Mario Draghi’s broken promise spooks global markets

Mario Draghi’s broken promise spooks global markets

Good morning and welcome to today’s foreign exchange market commentary on Friday, the 3rd of August.

ECB President Mario Draghi’s failure to make good of his promises made last week, spooked global markets Thursday. Draghi’s strong and unprecedented statement that was interpreted as a strong signal to restart the Securities Market Program by the ECB where the central bank buys bonds of peripheral countries from the secondary markets to bring down borrowing costs seems premature. It seems the head of Bundesbank Jens Weidemann has managed to prevail over Draghi this time around, after expressing reservations last week following Draghi’s overly bullish statements. Nonetheless, ECB along with the just-born European Stability Mechanism remains the only institution that can save the euro from breaking up.

The ECB must make its intentions clear at the onset of reducing Spanish and Italian 10-year borrowing costs to at least 200 basis points below July averages. German diplomats have recently dismissed Spain’s high borrowing costs, arguing the Iberian nation had borrowed at similar rates in the 1990s. Unfortunately they missed a key point; high inflation in Spain in the pre-euro era and a stronger GDP growth, thus ignoring the difference between real and nominal rates.

Countries that are following the committed reforms path should be helped by the ECB in bringing down borrowing costs. Extending the Securities Market Program over long duration would allow the EZ to establish the legal and institutional framework required for more integration, as agreed to in the EC meeting in June.

Additionally the pace of deficit reduction needs to be slowed down as demand in short run decides output and public demand can’t be replaced by private spending until market trust is restored. To support demand effectively, structural reforms should be initiated to allow faster growth over the long run. That being said, everything depends how soon the ECB takes out the bazooka. Or else, the euro will become indefensible, financially, politically and socially very soon.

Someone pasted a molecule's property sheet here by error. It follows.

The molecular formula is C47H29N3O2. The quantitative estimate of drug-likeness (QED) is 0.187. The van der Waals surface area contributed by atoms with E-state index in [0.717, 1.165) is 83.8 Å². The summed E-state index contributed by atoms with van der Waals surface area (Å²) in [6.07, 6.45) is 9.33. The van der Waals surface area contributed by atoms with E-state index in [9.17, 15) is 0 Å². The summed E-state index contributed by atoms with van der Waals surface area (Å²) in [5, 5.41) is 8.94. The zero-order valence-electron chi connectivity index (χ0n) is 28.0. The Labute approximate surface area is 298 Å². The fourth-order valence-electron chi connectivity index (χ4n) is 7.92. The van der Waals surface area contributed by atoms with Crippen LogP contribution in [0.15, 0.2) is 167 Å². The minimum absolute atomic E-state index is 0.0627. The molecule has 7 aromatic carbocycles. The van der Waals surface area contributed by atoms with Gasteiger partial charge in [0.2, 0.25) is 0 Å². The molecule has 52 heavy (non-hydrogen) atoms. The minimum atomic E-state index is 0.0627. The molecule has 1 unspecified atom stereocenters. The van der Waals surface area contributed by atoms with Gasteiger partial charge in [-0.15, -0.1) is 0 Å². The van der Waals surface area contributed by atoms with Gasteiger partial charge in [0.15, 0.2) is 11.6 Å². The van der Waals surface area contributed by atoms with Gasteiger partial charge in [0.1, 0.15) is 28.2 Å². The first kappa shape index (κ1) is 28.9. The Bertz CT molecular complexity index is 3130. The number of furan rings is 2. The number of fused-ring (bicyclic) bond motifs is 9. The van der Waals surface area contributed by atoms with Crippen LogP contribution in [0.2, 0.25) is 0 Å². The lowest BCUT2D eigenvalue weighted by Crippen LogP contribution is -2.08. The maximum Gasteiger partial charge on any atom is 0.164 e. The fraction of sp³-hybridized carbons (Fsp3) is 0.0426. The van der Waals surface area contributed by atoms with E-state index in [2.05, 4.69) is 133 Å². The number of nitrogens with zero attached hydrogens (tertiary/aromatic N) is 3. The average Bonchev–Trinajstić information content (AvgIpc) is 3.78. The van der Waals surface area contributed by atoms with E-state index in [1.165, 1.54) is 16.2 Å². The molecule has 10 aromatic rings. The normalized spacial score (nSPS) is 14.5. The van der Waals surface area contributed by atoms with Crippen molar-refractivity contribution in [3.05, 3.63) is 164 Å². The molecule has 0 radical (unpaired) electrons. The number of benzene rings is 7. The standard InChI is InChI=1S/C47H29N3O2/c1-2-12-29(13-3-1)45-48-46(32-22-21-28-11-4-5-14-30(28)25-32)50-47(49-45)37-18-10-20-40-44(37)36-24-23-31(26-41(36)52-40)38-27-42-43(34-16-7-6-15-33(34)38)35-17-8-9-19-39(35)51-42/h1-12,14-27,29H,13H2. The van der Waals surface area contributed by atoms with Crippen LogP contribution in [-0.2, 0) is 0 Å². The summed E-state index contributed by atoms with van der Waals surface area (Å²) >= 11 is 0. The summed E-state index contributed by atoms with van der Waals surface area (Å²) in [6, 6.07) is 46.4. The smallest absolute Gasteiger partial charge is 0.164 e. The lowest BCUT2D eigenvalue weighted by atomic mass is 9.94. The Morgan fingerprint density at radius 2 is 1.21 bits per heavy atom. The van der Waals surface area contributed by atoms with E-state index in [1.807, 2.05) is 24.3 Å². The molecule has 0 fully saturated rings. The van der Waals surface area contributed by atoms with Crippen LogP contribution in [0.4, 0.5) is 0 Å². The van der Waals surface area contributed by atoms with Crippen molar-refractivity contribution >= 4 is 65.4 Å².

GBP/EURO – 1.2724
GBP/US$ – 1.5522
GBP/CHF – 1.5297
GBP/CAN$ – 1.5604
GBP/AUS$ – 1.4794
GBP/ZAR – 12.9650
GBP/JPY – 121.48
GBP/HKD – 12.0434
GBP/NZD – 1.9083
GBP/SEK – 10.5401

EUR: The single currency slumped yesterday after ECB President Mario Draghi decided to keep monetary policy unchanged despite making bullish comments last week. The markets, anticipating a firm plan to deal with the current crisis, were clearly disappointed after Draghi said the central bank nay undertake open market operations shortly to meet its objectives, without giving out any numbers. Draghi’s vague statement on restarting the Securities Market Program where the ECB buys peripheral bonds from the markets pushed the single currency down while equities around the world crashed. The EUR/USD pair plummeted to 1.2140 while Spanish and Italian 10-year borrowing costs shot up. The euro gained some ground against the greenback and the cable today morning, helped partially by stronger than expected European PMI numbers and opens at 1.2210 and 1.2725, respectively this morning.

USD: Despite the recent spate of weak UK economic numbers, the Bank of England decided to keep interest rates unchanged yesterday in its latest policy meeting. BoE also refrained from announcing further assets purchase and decided to wait some more time for the effects of its £50 billion stimulus announced last month. The GBP/USD pair remained steady initially after Thursday’s MPC decision not to initiate another round of quantitative easing, but weakened as the day wore on and finally closed at 1.5495 as investors were left disappointed in the absence of solid plans. UK services PMI is due this morning while the non-farm payroll number is due from the other side of the Atlantic in the afternoon. The GBP/USD pair opens at 1.5530 this morning.

Have a great day!


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